At long last I’m able to get to something I’ve wanted to (get to) for a few days now. Things tend to amble into my (our) path(s) though, some enjoyable — the antics of the children, my time away, the Night Train launch — and some not so enjoyable — a grotty cold!


Rachel Sarai’s VineyardSo. What I’m wanting to mention is Rachel Sarai’s Vineyard, by Deborah Rey. I finished it just before I went away, and thankfully any fear I had of it fading was unfounded: this is a book that stays with you.

The book moves between the grown-up Rachel’s world where her mother is dying and where she is left to deal with the funeral — and the child Rachel’s world where she is a runner for the Resistance, and where a triangulated emotional and psychological battle takes place between her mother, her father, and the beautiful violinist, Marie.

This is also a book that doesn’t pull any punches. The narrative style in the ‘present day’ voice of grown up Rachel swings between rancourous and sarcastic — and is at times insoluably vulnerable. The ‘child Rachel’ voice is closer to reportage: visual, slowly paced, and dealing more plainly with symbolism, letting emotional weight gather. Young Rachel’s wisdom, her determination to ‘be strong’ mixed with a real need and desire to love and be loved is… heartbreaking. Throughout the book, we are reminded of who she was, what was taken from her — and who she is now, what she has inevitably become, her own battles fought.

There are several striking, visceral scenes in the book, which Rey tackles with considerable courage. I found myself wanting to turn away, not to witness this — yet I had to, because Rachel had, and because, in some strange way as a grown-up now myself, I had to. I owed it to her to be with her, as no one had been with her then.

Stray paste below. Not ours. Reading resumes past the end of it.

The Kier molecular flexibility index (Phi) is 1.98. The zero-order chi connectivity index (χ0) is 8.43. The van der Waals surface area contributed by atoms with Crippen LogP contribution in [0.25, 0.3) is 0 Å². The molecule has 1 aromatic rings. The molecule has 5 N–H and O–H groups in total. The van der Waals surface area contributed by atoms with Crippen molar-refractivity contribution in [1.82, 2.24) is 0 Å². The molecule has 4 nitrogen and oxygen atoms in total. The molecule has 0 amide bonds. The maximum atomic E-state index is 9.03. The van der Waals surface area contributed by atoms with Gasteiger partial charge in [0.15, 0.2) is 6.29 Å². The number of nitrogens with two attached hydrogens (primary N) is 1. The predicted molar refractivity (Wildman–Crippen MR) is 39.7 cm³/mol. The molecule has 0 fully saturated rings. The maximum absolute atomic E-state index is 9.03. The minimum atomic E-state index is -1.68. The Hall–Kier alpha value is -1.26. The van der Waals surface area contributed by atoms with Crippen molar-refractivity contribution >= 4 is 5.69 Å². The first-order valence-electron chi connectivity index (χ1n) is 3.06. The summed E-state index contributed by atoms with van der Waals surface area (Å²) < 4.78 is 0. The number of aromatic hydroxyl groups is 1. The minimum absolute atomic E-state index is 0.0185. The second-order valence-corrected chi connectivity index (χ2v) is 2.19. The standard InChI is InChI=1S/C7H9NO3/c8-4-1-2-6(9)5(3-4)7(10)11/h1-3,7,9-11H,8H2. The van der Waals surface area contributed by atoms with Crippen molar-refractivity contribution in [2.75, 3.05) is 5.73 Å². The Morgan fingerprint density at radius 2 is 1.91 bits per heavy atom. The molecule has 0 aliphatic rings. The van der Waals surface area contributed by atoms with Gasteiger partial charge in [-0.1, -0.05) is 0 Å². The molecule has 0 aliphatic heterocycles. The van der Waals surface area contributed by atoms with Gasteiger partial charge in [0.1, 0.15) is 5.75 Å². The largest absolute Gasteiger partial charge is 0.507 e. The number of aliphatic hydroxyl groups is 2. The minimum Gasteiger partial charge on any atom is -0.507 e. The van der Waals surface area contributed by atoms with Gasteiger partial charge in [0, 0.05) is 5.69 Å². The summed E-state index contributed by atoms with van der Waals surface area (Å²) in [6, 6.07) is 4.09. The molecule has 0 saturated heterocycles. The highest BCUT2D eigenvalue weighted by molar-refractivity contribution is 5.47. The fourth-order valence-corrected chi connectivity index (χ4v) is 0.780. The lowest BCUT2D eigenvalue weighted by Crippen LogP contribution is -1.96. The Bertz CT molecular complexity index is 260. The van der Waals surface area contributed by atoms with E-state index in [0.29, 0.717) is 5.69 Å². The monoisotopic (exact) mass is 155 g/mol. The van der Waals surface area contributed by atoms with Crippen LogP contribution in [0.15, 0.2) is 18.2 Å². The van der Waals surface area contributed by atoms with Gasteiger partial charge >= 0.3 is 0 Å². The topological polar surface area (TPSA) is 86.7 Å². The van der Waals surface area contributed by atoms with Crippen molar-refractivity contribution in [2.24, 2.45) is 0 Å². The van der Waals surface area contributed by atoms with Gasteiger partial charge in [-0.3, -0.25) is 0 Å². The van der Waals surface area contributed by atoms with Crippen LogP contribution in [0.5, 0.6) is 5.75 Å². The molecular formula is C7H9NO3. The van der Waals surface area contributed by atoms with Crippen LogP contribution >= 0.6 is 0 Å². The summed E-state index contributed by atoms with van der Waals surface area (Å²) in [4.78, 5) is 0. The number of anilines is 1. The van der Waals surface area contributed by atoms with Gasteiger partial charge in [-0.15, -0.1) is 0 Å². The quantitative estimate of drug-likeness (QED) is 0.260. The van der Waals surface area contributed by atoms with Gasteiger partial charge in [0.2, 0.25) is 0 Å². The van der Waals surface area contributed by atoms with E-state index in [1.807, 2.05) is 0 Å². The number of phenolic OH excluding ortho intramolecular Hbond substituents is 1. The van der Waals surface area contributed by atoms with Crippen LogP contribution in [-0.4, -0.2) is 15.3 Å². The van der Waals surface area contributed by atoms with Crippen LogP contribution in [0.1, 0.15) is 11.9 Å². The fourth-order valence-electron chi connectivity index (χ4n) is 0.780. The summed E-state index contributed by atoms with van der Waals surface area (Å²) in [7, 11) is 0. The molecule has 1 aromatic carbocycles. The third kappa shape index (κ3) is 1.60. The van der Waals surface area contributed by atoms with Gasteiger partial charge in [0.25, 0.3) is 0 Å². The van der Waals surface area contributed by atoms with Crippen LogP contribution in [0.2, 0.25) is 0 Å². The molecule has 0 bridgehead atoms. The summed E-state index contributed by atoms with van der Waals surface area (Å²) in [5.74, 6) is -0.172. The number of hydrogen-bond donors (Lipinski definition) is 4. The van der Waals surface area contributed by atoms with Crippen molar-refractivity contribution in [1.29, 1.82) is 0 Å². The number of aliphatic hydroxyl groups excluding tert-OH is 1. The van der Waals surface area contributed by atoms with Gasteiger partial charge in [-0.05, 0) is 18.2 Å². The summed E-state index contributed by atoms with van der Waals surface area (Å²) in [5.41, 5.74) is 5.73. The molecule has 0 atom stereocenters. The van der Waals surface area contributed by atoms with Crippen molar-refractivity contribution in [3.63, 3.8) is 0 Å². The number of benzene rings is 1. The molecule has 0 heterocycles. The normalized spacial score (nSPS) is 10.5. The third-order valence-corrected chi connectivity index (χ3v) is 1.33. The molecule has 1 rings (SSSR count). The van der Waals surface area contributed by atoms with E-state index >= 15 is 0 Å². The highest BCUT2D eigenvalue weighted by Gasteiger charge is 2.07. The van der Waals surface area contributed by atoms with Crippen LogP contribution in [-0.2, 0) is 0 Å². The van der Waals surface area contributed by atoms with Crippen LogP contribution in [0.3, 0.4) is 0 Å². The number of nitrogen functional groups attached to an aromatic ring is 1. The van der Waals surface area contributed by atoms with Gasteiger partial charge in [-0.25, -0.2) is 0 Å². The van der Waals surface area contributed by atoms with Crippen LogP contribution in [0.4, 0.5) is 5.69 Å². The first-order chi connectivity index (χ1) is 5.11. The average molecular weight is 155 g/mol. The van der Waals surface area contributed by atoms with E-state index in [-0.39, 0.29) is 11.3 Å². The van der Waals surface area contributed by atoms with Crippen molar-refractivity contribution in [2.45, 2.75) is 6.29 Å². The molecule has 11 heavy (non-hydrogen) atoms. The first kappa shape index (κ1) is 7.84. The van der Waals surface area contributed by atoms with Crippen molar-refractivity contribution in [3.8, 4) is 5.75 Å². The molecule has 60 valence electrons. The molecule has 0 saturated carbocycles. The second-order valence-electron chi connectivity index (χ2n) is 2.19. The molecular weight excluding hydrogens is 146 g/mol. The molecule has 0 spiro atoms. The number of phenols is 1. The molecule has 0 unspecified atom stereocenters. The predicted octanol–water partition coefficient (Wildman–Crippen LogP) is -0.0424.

I cried twice while reading this book, and as I say practically held the book at arm’s length on two further occasions. I was flung all over the place.

More than anything, Rachel Sarai’s Vineyard strikes me as a book that absolutely had to be written. The experiences in it simply could not go unrecorded. I can only guess that it must have been simultaneously hellish and uplifting to write, the kind of piece you write with your hand over your mouth. You mustn’t say anything, but then again — then again — you must. And Deborah Rey has.

Now that this particular ice cap has been smashed through, it seems to me that there is at least another book in these experiences. It’s safe water now — not exactly clear sailing — but my instinct tells me the worst is over. I was particularly taken by the lyrical, observational, generous voice of young Rachel, and suspect she has more to say.

Rachel Sarai’s Vineyard is published by — yes — bluechrome, that Portishead bastion of the nearly unconventional. And I think that bluechrome being what it is has allowed this book full voice, much to the credit of author and publisher. A limited Special Edition is available now, and the full print run follows in April 2008.